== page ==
L'ACG a le regret d'annoncer le décès d'une de ses membres, Leslie Petter. Leslie aimait participer à tous les événements de l'Association et était le genre de personne qui aimait "que les choses se fassent". Elle nous manquera beaucoup. Voici la rubrique nécrologique publiée sur Leslie.
Obituary by Steve Green, The London Free Press
Leslie Petter lived in the shadow of cancer for more than half her life, yet was an unfailing source of light to everyone around her, friends and colleagues recalled Thursday.
The longtime Medway high school phys-ed teacher, athletic co-ordinator and basketball coach died Wednesday at the age of 47 of breast cancer.
She is survived by her husband, fellow Medway teacher and coach John Michielsen. Visitation will be at the Westview Funeral Home, 709 Wonderland Rd. N., Saturday from 1-4 p.m. and 6-9 p.m. The memorial service was held at Medway Sunday at 1 p.m.
"Her positive attitude," fellow teacher and senior football coach Greg Henderson said Thursday when asked what he'll remember most. "No matter what was going on, her outlook was never negative.
She made sure everyone saw the positive and it was never about herself. "She coached me in Grade 11 basketball and taught me Grade 9 science, and I can remember when I played football for Western, she and John would come to the games, no matter where we were playing.
"They really took stock in the students and athletes at Medway, just as if they were their own kids." Medway guidance counsellor and fellow coach Brad McGhie recalled Petter's passion for her profession.
"She exuded such an enthusiasm for life," he said. "She was in your face with enthusiasm, with no reservations.
It didn't matter if you weren't an athlete.
Even the weakest kid athletically would have their best performances in her class and she'd do it with (boosting) confidence." Petter was diagnosed with acute myoblastic leukemia, a particularly aggressive form of the blood cancer, 22 years ago.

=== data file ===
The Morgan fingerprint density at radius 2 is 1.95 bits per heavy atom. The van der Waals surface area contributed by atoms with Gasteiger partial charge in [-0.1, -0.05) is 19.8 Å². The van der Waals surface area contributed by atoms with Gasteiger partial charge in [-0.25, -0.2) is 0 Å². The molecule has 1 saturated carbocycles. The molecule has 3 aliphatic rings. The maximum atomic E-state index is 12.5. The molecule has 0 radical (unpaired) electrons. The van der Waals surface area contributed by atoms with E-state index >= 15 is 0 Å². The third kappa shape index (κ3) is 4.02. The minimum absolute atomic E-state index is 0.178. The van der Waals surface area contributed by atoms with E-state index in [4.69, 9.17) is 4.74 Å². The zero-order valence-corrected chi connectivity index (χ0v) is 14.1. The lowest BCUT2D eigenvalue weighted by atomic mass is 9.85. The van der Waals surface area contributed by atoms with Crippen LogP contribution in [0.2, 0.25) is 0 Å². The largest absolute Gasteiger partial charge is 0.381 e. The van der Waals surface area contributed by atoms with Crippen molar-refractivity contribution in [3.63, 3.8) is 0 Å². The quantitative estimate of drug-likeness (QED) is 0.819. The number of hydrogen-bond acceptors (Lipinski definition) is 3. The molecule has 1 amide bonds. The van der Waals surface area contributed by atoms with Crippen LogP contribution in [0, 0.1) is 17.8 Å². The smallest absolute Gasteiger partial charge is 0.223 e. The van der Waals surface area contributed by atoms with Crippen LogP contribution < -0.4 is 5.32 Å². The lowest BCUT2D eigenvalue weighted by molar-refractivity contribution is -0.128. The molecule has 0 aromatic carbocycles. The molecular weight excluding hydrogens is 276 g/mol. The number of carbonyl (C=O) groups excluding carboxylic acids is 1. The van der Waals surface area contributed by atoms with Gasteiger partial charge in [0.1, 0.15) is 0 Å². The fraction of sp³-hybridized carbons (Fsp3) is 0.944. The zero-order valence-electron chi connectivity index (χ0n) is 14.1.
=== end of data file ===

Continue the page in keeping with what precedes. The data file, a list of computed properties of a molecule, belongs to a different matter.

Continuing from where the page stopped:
A bone marrow donation from her sister, Marnie, proved to be the saving grace. However, she was diagnosed with breast cancer just over a year ago.
"The first word that comes to my mind is classy," said London Christian athletic director and basketball coach Jerry Roukema.
"When she got sick, that class and dignity was even more apparent. She lived with that disease and never let it affect the way she treated people or how she coached her kids." Mandy Payne, who worked alongside Petter at Medway for six years and is now at Westminster, called Petter "a true friend and a mother figure.
I was trying to explain to friends who didn't know her what she was like and they asked if she had any kids. The funny part is she probably has more kids than you could ever imagine," she said, struggling with her emotions.
"She was the one who welcomed me to Medway and even though I'm at Westminster, when my birthday rolled around in September, there was a birthday card for me.
Once you're a part of her family, you're always a part of her family, and when you were around her you constantly strived to be remotely as good a person as she was.
"She'd been fighting for so long, you try to take comfort in the fact she's in a better place."